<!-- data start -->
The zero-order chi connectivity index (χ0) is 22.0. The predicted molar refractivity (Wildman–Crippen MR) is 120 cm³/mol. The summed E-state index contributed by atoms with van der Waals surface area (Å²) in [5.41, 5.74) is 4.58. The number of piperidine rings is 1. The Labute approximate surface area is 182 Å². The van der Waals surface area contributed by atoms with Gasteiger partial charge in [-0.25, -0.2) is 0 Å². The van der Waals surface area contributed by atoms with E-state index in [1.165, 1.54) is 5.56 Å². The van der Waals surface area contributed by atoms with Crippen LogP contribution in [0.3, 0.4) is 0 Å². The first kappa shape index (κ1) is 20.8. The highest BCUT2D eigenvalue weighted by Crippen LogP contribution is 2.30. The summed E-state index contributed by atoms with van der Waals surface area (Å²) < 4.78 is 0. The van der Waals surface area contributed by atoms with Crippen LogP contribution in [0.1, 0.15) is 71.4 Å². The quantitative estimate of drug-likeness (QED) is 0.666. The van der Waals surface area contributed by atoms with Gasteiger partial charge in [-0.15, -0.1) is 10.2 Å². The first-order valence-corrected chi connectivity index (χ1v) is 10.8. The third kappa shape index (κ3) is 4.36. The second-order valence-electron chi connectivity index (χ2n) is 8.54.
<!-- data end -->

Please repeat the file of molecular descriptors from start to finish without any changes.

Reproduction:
The zero-order chi connectivity index (χ0) is 22.0. The predicted molar refractivity (Wildman–Crippen MR) is 120 cm³/mol. The summed E-state index contributed by atoms with van der Waals surface area (Å²) in [5.41, 5.74) is 4.58. The number of piperidine rings is 1. The Labute approximate surface area is 182 Å². The van der Waals surface area contributed by atoms with Gasteiger partial charge in [-0.25, -0.2) is 0 Å². The van der Waals surface area contributed by atoms with E-state index in [1.165, 1.54) is 5.56 Å². The van der Waals surface area contributed by atoms with Crippen LogP contribution in [0.3, 0.4) is 0 Å². The first kappa shape index (κ1) is 20.8. The highest BCUT2D eigenvalue weighted by Crippen LogP contribution is 2.30. The summed E-state index contributed by atoms with van der Waals surface area (Å²) < 4.78 is 0. The van der Waals surface area contributed by atoms with Crippen LogP contribution in [0.1, 0.15) is 71.4 Å². The quantitative estimate of drug-likeness (QED) is 0.666. The van der Waals surface area contributed by atoms with Gasteiger partial charge in [-0.15, -0.1) is 10.2 Å². The first-order valence-corrected chi connectivity index (χ1v) is 10.8. The third kappa shape index (κ3) is 4.36. The second-order valence-electron chi connectivity index (χ2n) is 8.54.